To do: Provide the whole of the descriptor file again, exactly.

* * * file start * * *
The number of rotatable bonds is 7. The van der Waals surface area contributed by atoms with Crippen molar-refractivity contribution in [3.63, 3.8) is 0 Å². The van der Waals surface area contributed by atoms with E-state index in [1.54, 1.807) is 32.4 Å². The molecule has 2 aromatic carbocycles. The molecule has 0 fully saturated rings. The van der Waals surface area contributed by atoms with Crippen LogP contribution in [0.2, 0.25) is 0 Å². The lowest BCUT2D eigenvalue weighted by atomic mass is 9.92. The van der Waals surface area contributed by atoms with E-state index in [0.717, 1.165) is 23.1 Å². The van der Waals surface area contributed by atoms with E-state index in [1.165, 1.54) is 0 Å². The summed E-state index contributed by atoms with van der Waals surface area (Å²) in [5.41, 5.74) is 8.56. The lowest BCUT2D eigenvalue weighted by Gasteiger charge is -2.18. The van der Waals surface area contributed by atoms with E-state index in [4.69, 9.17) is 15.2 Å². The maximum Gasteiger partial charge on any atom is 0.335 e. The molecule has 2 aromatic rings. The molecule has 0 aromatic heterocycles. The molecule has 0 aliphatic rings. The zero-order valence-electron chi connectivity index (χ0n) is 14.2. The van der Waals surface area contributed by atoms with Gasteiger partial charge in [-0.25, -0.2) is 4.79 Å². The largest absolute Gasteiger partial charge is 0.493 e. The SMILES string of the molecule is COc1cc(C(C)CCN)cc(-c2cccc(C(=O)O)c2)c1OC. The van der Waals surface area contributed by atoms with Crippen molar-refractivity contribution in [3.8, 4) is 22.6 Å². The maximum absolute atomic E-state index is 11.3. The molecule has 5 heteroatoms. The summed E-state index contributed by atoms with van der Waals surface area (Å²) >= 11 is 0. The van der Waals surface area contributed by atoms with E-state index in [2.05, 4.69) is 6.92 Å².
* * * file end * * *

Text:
The number of rotatable bonds is 7. The van der Waals surface area contributed by atoms with Crippen molar-refractivity contribution in [3.63, 3.8) is 0 Å². The van der Waals surface area contributed by atoms with E-state index in [1.54, 1.807) is 32.4 Å². The molecule has 2 aromatic carbocycles. The molecule has 0 fully saturated rings. The van der Waals surface area contributed by atoms with Crippen LogP contribution in [0.2, 0.25) is 0 Å². The lowest BCUT2D eigenvalue weighted by atomic mass is 9.92. The van der Waals surface area contributed by atoms with E-state index in [0.717, 1.165) is 23.1 Å². The van der Waals surface area contributed by atoms with E-state index in [1.165, 1.54) is 0 Å². The summed E-state index contributed by atoms with van der Waals surface area (Å²) in [5.41, 5.74) is 8.56. The lowest BCUT2D eigenvalue weighted by Gasteiger charge is -2.18. The van der Waals surface area contributed by atoms with E-state index in [4.69, 9.17) is 15.2 Å². The maximum Gasteiger partial charge on any atom is 0.335 e. The molecule has 2 aromatic rings. The molecule has 0 aromatic heterocycles. The molecule has 0 aliphatic rings. The zero-order valence-electron chi connectivity index (χ0n) is 14.2. The van der Waals surface area contributed by atoms with Gasteiger partial charge in [-0.25, -0.2) is 4.79 Å². The largest absolute Gasteiger partial charge is 0.493 e. The SMILES string of the molecule is COc1cc(C(C)CCN)cc(-c2cccc(C(=O)O)c2)c1OC. The van der Waals surface area contributed by atoms with Crippen molar-refractivity contribution in [3.8, 4) is 22.6 Å². The maximum absolute atomic E-state index is 11.3. The molecule has 5 heteroatoms. The summed E-state index contributed by atoms with van der Waals surface area (Å²) >= 11 is 0. The van der Waals surface area contributed by atoms with E-state index in [2.05, 4.69) is 6.92 Å².